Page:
A big reason is that the demand for electric vehicles has slowed, particularly in China. The market for many consumer electronics has cooled as well.

But there’s a lot of interest in lithium. For example, General Motors (NYSE: GM) recently invested $650 million into the startup Lithium Americas Corp. (NYSE: LAC) for the right to obtain material from a planned mine in Nevada.

Piedmont Lithium (Nasdaq: PLL) — a Tesla supplier — has been fighting tooth and nail to get a lithium mine up and running in North Carolina (locals have been pushing back).

The U.S. government is pouring money into the sector to support domestic production, making billions of dollars of loans and grants available to suppliers to incentivize them to build production plants in the U.S. And last year’s climate legislation offered new tax credits for electric cars tied to their domestic content.

How We Can Profit

There are a handful of ways to invest in lithium — like with Lithium Americas (LAC) and Piedmont Lithium (PLL), both mentioned above. But both are unproven. Neither has collected a dollar in revenue, and they bleed cash.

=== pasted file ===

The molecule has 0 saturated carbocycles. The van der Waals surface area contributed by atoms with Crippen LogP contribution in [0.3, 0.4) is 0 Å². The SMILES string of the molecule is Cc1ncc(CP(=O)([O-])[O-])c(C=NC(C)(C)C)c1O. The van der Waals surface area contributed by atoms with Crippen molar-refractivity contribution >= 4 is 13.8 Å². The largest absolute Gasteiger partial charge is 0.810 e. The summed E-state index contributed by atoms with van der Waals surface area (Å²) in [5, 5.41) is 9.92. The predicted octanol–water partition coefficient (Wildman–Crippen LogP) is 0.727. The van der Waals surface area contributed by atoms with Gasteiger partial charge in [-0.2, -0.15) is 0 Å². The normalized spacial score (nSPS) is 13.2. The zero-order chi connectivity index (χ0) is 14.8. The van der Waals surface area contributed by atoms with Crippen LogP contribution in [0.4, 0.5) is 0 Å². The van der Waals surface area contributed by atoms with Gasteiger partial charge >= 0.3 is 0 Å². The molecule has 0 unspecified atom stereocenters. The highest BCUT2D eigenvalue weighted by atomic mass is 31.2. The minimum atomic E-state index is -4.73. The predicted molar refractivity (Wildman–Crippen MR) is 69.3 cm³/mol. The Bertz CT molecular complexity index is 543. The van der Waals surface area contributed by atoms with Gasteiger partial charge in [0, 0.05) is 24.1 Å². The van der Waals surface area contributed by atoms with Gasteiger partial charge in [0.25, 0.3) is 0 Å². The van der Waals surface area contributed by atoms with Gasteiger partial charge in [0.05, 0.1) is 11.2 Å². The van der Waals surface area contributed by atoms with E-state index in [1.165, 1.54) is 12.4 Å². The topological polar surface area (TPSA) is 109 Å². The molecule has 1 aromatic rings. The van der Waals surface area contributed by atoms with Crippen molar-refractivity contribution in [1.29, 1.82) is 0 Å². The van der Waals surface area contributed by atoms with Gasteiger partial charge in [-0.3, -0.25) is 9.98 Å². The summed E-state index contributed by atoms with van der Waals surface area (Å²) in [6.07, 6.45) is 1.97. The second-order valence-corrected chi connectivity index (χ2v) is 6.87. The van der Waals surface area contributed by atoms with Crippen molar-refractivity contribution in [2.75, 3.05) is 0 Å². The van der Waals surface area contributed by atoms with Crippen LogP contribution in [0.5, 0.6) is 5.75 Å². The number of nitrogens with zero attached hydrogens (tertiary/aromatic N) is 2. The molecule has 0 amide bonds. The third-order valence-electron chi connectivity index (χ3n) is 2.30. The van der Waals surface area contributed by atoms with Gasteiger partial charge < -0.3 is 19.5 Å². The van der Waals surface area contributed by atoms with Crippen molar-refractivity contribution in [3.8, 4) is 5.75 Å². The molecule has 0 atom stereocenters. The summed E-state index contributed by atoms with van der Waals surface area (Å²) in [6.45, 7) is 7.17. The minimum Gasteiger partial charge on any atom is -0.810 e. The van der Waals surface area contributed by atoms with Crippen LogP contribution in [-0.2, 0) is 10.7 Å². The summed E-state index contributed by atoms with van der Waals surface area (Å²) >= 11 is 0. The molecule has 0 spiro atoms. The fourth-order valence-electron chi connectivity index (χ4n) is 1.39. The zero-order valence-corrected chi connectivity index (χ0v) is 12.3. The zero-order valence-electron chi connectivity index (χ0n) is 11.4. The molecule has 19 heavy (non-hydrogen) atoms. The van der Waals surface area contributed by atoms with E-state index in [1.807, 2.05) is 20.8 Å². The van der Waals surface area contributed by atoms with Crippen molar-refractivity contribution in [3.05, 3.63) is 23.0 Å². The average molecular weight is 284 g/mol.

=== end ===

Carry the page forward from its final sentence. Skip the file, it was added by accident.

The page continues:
Their hopes hinge on regulatory approvals to begin mining and building facilities. Analysts project that both companies are slated to begin generating revenue this year. But they are far from a sure bet, and if lithium prices remain low, they will have a hard time paying their debts back.

Sociedad Quimica y Minera de Chile (NYSE: SQM) is a major lithium producer that’s trading for cheap. However, rumblings out of Chile that the government will nationalize its lithium make this a riskier investment.

Instead, we’re sticking with a former winner over at Capital Wealth Letter. It’s a well-managed company that’s proven to be shareholder friendly. It’s also the only company with a lithium mine in the United States.

Oh, and it’s trading for dirt cheap. In fact, the last time a setup like this happened, we doubled our money in just a year.

P.S. If you’d like to get the name of this pick, then I invite you to join us over at Capital Wealth Letter. You’ll get a copy of my annual investment predictions report just for trying us out…

While we don’t have a crystal ball, many of our past predictions have come true, allowing investors the chance to rake in gains of 622%, 823%, and even 1,168%.

From the U.S. dollar to driverless trucks to breakthrough cancer treatments and more… If you’re looking for some “home-run” ideas for your portfolio, go here to learn more.